Will it Work?
There is some debate as to whether or not the President’s Commission will be effective. Secretary DeVos praised
the commission, calling it “a productive first step to better serve those suffering from addiction and the victims impacted by this crisis.” Gov. Christie said he was “honored” to be part of it, and promised the absolute best results, his promise made more sincere by the fact that one of Christie’s close friends from law school became addicted to opioids and eventually died from them. However, on the other side of things, US Representative Katherine Clark said, “Trump is paying lip service to families devastated by the opioid crisis. While he’s staging photo ops around this deadly epidemic, he’s also trying to kick patients off their lifesaving treatment.” Congressman Jim McGovern added, “The fact that it has taken President Trump more than 60 days to set up this opioid commission speaks volumes about how seriously he’s taking the epidemic.” Criticism of the commission also comes regarding the lack of a specific plan
. Upon further review, the six parts of the commission’s mission do seem vague. However, it seems Trump has outlined specifically
what he wants to do. Let’s get to the bottom of Trump’s drug policies and get a glimpse at what the future of addiction recovery will look like under our 45th
During October of last year, Trump released a four-point plan for combating opioid addiction. He further expanded on these ideas in a press release
. As of now, Trump’s four main plans to fight drug addiction are to:
- Build a wall along the US-Mexico border in order to prevent illegal drug smuggling.
This author does not believe Trump means a literal wall, but rather a figurative one. “The wall” includes aggressive prosecution of drug dealers and traffickers, dismantling drug cartels and drug-selling gangs, and ending so-called Sanctuary Cities, “which refuse to turn over illegal immigrant drug traffickers for deportation,” according to the press release.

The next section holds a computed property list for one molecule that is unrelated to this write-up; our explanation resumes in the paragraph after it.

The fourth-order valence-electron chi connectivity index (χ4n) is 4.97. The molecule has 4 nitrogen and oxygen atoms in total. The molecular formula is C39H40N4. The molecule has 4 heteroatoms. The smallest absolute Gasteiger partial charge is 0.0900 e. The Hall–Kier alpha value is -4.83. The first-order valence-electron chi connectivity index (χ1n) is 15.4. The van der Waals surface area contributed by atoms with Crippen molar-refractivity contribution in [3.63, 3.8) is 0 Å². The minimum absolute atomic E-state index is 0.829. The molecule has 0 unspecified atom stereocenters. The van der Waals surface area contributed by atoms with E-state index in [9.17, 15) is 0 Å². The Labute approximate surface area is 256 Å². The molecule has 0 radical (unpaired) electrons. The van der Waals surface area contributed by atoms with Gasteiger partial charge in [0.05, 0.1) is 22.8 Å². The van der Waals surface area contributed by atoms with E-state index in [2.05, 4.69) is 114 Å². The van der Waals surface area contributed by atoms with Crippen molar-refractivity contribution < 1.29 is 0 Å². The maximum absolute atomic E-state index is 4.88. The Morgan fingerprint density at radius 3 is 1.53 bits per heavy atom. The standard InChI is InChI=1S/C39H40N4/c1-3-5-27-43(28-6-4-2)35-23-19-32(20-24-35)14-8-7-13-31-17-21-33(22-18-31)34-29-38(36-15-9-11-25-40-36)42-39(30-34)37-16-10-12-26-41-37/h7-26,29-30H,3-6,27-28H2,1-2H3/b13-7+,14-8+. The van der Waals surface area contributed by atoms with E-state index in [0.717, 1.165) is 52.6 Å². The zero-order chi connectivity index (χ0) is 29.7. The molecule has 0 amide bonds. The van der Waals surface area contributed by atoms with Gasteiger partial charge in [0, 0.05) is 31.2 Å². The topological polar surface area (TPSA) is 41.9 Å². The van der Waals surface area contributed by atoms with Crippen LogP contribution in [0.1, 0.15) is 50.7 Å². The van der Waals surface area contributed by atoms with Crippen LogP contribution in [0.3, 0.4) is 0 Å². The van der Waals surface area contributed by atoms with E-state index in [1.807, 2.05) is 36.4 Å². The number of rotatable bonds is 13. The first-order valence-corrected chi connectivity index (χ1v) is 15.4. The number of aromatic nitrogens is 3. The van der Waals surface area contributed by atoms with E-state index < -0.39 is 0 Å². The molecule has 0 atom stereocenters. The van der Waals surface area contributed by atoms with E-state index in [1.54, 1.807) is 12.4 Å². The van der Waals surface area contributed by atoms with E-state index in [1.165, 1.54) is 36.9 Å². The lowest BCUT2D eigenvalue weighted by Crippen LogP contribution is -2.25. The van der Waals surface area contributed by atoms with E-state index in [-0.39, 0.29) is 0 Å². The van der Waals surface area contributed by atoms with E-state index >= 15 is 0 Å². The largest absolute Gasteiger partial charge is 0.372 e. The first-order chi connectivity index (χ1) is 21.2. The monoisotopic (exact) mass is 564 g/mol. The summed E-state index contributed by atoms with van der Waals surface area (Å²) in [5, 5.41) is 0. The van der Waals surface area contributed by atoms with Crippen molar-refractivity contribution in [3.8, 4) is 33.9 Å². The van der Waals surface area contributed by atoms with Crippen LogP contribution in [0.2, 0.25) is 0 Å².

- Shut down all shipping of fentanyl and related chemicals from China.
There are numerous Chinese factories that sell unregulated amounts of fentanyl, and the chemicals needed to make fentanyl, to any online buyer. Cartels from Mexico are ordering fentanyl from China and bringing it into the US. Currently there is a fentanyl epidemic in America as death rates from the powerful opioid are skyrocketing. According to Trump’s press release: “These traffickers use loopholes in the Postal Service to mail fentanyl and other drugs to users and dealers in the US. A Trump administration will crack down on this abuse, and give law enforcement the tools they need to accomplish this mission.”
- Increase access to recovery meds, limit Schedule II drugs, expand treatment, and monitor prescriptions.
In the press release linked above, Trump promises to “dramatically expand first responders’ and caregivers’ access to Narcan, an antidote that treats overdoses and saves thousands of lives.” He also wants to limit the amount of Schedule II opioid drugs manufactured each year. The DEA already sets such limits, and for opioids the limit has actually gone up recently. Trump further says he will “dramatically expand access to treatment slots and end Medicaid policies that obstruct inpatient treatment,” surely referring to the fact that up to 89% of opioid addicts do not receive the treatment they need, for a range of reasons. The president also wants to crack down on over-prescription of opioids, saying, “We prescribe opioids like OxyContin freely, but when patients become addicted to those drugs, we stop doctors from giving patients the treatments they medically need.”
- Continue to help recovering addicts with CARA.